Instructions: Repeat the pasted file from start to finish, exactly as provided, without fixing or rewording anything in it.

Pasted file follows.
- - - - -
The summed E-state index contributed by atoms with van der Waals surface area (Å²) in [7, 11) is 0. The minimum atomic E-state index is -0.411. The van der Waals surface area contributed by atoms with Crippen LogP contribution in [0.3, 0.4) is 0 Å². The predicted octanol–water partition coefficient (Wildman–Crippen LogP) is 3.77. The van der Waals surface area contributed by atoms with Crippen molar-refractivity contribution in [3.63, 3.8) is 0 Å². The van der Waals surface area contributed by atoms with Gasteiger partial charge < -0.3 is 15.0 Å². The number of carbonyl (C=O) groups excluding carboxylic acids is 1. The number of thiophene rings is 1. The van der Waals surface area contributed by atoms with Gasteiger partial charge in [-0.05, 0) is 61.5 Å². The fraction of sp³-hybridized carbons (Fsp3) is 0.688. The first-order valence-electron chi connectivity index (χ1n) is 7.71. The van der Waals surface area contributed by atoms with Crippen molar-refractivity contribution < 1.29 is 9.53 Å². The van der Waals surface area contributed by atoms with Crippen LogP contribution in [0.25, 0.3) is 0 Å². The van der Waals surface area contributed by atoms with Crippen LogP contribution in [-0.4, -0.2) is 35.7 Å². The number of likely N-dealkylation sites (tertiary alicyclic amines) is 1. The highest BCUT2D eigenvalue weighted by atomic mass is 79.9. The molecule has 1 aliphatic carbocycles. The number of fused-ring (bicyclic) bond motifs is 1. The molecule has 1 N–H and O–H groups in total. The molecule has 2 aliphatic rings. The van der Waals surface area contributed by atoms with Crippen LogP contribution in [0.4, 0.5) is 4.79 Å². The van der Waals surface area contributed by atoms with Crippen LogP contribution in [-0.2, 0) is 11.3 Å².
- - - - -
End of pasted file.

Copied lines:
The summed E-state index contributed by atoms with van der Waals surface area (Å²) in [7, 11) is 0. The minimum atomic E-state index is -0.411. The van der Waals surface area contributed by atoms with Crippen LogP contribution in [0.3, 0.4) is 0 Å². The predicted octanol–water partition coefficient (Wildman–Crippen LogP) is 3.77. The van der Waals surface area contributed by atoms with Crippen molar-refractivity contribution in [3.63, 3.8) is 0 Å². The van der Waals surface area contributed by atoms with Gasteiger partial charge < -0.3 is 15.0 Å². The number of carbonyl (C=O) groups excluding carboxylic acids is 1. The number of thiophene rings is 1. The van der Waals surface area contributed by atoms with Gasteiger partial charge in [-0.05, 0) is 61.5 Å². The fraction of sp³-hybridized carbons (Fsp3) is 0.688. The first-order valence-electron chi connectivity index (χ1n) is 7.71. The van der Waals surface area contributed by atoms with Crippen molar-refractivity contribution < 1.29 is 9.53 Å². The van der Waals surface area contributed by atoms with Crippen LogP contribution in [0.25, 0.3) is 0 Å². The van der Waals surface area contributed by atoms with Crippen LogP contribution in [-0.4, -0.2) is 35.7 Å². The number of likely N-dealkylation sites (tertiary alicyclic amines) is 1. The highest BCUT2D eigenvalue weighted by atomic mass is 79.9. The molecule has 1 aliphatic carbocycles. The number of fused-ring (bicyclic) bond motifs is 1. The molecule has 1 N–H and O–H groups in total. The molecule has 2 aliphatic rings. The van der Waals surface area contributed by atoms with Crippen LogP contribution in [0.4, 0.5) is 4.79 Å². The van der Waals surface area contributed by atoms with Crippen LogP contribution in [-0.2, 0) is 11.3 Å².